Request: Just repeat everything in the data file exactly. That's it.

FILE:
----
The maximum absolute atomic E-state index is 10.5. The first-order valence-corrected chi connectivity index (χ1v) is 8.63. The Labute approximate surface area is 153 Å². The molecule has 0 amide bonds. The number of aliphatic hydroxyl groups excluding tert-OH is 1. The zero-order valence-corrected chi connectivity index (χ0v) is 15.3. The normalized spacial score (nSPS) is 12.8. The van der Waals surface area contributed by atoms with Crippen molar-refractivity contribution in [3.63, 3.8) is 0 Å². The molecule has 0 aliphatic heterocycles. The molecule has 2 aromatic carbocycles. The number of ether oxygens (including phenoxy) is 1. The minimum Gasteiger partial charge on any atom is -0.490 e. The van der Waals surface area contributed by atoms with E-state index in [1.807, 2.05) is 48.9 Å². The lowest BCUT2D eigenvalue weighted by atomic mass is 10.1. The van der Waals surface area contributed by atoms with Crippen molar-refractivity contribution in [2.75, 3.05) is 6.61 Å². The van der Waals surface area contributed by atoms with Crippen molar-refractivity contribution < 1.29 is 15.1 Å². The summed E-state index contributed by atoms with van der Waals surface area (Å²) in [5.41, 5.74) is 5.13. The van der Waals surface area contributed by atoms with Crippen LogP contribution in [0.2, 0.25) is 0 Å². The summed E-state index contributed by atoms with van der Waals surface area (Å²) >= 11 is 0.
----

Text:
The maximum absolute atomic E-state index is 10.5. The first-order valence-corrected chi connectivity index (χ1v) is 8.63. The Labute approximate surface area is 153 Å². The molecule has 0 amide bonds. The number of aliphatic hydroxyl groups excluding tert-OH is 1. The zero-order valence-corrected chi connectivity index (χ0v) is 15.3. The normalized spacial score (nSPS) is 12.8. The van der Waals surface area contributed by atoms with Crippen molar-refractivity contribution in [3.63, 3.8) is 0 Å². The molecule has 0 aliphatic heterocycles. The molecule has 2 aromatic carbocycles. The number of ether oxygens (including phenoxy) is 1. The minimum Gasteiger partial charge on any atom is -0.490 e. The van der Waals surface area contributed by atoms with E-state index in [1.807, 2.05) is 48.9 Å². The lowest BCUT2D eigenvalue weighted by atomic mass is 10.1. The van der Waals surface area contributed by atoms with Crippen molar-refractivity contribution in [2.75, 3.05) is 6.61 Å². The van der Waals surface area contributed by atoms with Crippen molar-refractivity contribution < 1.29 is 15.1 Å². The summed E-state index contributed by atoms with van der Waals surface area (Å²) in [5.41, 5.74) is 5.13. The van der Waals surface area contributed by atoms with Crippen LogP contribution in [0.2, 0.25) is 0 Å². The summed E-state index contributed by atoms with van der Waals surface area (Å²) >= 11 is 0.